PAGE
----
Tigray Families Displaced by War, Economic and Social Crisis
Hundreds of displaced families trampled down the stairs carrying stained mattresses, logs and kindling for cooking and sacks of clothing and food.
The families, more than 5,000 people in all, had fled battles in the northern Tigray region to Shire, a historical commercial center. Now they were being forced to move again.
When they arrived in Shire after the war broke out last November, schools and universities were closed because of the coronavirus pandemic so it made sense to use the buildings as temporary shelters. But now, the government wants students back in school, and one week ago, Axum University was evacuated.
“Authorities told us a month ago we had to leave,” said Kidan Weldemariam, a 47-year-old mother of eight on the day of the evacuation. “Since then, they have come every few days. The only difference is — now they are using force.”
As families packed, officials from the United Nations also briefly visited the camp. Scores of people crowded around as one official spoke to a soldier in uniform. She said that the new camp is not ready and the move is unjust. But when reminded her office helped coordinate this move, the official quickly conceded and told people to follow the soldiers’ orders.
Outside the building, three-wheeled vehicles known as “Bejajes” in Ethiopia lined up to transport the families to a location where the new camp was being set up. It is the cheapest way to travel in this part of Tigray and young men tied mattresses to the roofs of the blue cabs.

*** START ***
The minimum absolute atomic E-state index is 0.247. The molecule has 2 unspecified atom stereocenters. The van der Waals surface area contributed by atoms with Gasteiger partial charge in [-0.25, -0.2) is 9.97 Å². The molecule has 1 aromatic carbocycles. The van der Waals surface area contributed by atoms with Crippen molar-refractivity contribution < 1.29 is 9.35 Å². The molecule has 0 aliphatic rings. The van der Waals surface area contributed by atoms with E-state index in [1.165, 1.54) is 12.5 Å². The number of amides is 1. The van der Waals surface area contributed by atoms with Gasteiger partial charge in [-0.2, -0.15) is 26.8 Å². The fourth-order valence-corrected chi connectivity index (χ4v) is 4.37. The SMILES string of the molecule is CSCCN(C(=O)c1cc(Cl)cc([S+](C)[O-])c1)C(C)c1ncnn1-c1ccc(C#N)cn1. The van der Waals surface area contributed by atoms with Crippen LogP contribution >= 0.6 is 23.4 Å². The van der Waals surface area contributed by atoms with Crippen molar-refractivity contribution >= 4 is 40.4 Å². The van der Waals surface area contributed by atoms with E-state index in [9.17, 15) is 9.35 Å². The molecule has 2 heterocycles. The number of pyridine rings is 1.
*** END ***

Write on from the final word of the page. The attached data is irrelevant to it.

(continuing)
As droves of people continued to hustle up and down the stairs, Haben Tariq, 12, watched the action. “What do I do?” he asked.
Families were leaving as units, but he was alone. Like thousands of other children, he and his parents were separated as they fled the war last year.
“How can I find my mother?” he said. “Maybe if I tell my story she will find me?”
Worldwide, more than 80 million people are living outside their homes, forced to flee war or persecution, according to United Nations statistics. Nearly 60% remain in their home countries, sometimes forced to flee the same conflict over and over.
On June 20, the U.N. recognizes World Refugee Day, but there is not much to celebrate. In the past 10 years, the global population of forcibly displaced people has more than doubled.
In Tigray, many displaced families were split up in the chaos, with about 2 million people fleeing within Ethiopia and more than 60,000 others crossing the border to take refuge in Sudan.
At another camp in Shire, families crowd into tents propped up in the dirt surrounding classrooms, where as many as 35 people sleep in a room. With a newborn baby strapped to her back, Alem Belay, 26, said she hadn’t spoken to many of her family members since the war began last November.
Her family fled to Sudan, but she was pregnant at the time, so she couldn’t go with them. Alem fled to the nearest “safe” town, where her farm animals were confiscated and her husband was arrested.
“They said to him, ‘We know you are a fighter; where is your gun?’” Alem said. “He didn’t have a gun, but they took him, and our cattle.”
War in Tigray first broke out last November after months of heightened tensions.
Then, the Tigray People’s Liberation Front attacked northern federal bases and the Ethiopian National Defense Force swept through the region. Eritrean forces are now fighting alongside the federal government and both the Eritrean and Ethiopian sides have associated militias.
Civilians in Tigray have reported widespread looting, beatings and mass killings. Hundreds of women and girls have reported being raped by soldiers and many more assaults are believed to have gone unreported. The U.N. warns famine is occurring in some places.
And on top of these horrors, the economy has been crushed. Cities are packed with displaced families, while farms go untended and food is not grown.
“I was a farmer with good lands and I grew sorghum,” said Belay Abera, 67, as he packed his few things to move out of an Axum University dorm room. “But I was displaced just before the harvest and arrived here with nothing.”
Source: Voice of America